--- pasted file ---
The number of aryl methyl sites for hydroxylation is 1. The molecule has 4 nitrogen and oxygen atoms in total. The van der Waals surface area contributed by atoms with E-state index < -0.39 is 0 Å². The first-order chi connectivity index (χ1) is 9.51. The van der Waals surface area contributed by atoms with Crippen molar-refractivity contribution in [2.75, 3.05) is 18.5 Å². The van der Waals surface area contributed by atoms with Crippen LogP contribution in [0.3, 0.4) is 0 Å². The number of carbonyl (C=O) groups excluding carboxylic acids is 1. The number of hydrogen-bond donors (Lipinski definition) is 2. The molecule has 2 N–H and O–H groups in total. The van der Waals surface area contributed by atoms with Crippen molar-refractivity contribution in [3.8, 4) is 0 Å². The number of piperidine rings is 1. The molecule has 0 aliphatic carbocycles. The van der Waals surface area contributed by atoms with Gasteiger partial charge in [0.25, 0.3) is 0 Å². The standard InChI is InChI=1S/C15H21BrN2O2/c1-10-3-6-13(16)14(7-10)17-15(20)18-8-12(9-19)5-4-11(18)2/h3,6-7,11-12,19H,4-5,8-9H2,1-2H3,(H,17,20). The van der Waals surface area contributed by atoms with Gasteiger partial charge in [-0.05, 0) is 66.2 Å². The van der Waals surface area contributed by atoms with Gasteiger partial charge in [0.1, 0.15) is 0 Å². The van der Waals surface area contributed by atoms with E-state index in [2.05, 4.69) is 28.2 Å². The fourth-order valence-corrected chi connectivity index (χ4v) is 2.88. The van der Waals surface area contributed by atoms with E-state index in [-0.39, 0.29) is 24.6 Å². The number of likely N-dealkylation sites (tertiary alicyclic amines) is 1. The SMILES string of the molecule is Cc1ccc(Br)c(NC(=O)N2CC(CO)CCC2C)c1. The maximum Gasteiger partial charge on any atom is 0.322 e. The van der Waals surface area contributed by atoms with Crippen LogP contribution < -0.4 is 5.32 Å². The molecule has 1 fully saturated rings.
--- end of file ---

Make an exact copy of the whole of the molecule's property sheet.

The number of aryl methyl sites for hydroxylation is 1. The molecule has 4 nitrogen and oxygen atoms in total. The van der Waals surface area contributed by atoms with E-state index < -0.39 is 0 Å². The first-order chi connectivity index (χ1) is 9.51. The van der Waals surface area contributed by atoms with Crippen molar-refractivity contribution in [2.75, 3.05) is 18.5 Å². The van der Waals surface area contributed by atoms with Crippen LogP contribution in [0.3, 0.4) is 0 Å². The number of carbonyl (C=O) groups excluding carboxylic acids is 1. The number of hydrogen-bond donors (Lipinski definition) is 2. The molecule has 2 N–H and O–H groups in total. The van der Waals surface area contributed by atoms with Crippen molar-refractivity contribution in [3.8, 4) is 0 Å². The number of piperidine rings is 1. The molecule has 0 aliphatic carbocycles. The van der Waals surface area contributed by atoms with Gasteiger partial charge in [0.25, 0.3) is 0 Å². The standard InChI is InChI=1S/C15H21BrN2O2/c1-10-3-6-13(16)14(7-10)17-15(20)18-8-12(9-19)5-4-11(18)2/h3,6-7,11-12,19H,4-5,8-9H2,1-2H3,(H,17,20). The van der Waals surface area contributed by atoms with Gasteiger partial charge in [-0.05, 0) is 66.2 Å². The van der Waals surface area contributed by atoms with Gasteiger partial charge in [0.1, 0.15) is 0 Å². The van der Waals surface area contributed by atoms with E-state index in [2.05, 4.69) is 28.2 Å². The fourth-order valence-corrected chi connectivity index (χ4v) is 2.88. The van der Waals surface area contributed by atoms with E-state index in [-0.39, 0.29) is 24.6 Å². The number of likely N-dealkylation sites (tertiary alicyclic amines) is 1. The SMILES string of the molecule is Cc1ccc(Br)c(NC(=O)N2CC(CO)CCC2C)c1. The maximum Gasteiger partial charge on any atom is 0.322 e. The van der Waals surface area contributed by atoms with Crippen LogP contribution < -0.4 is 5.32 Å². The molecule has 1 fully saturated rings.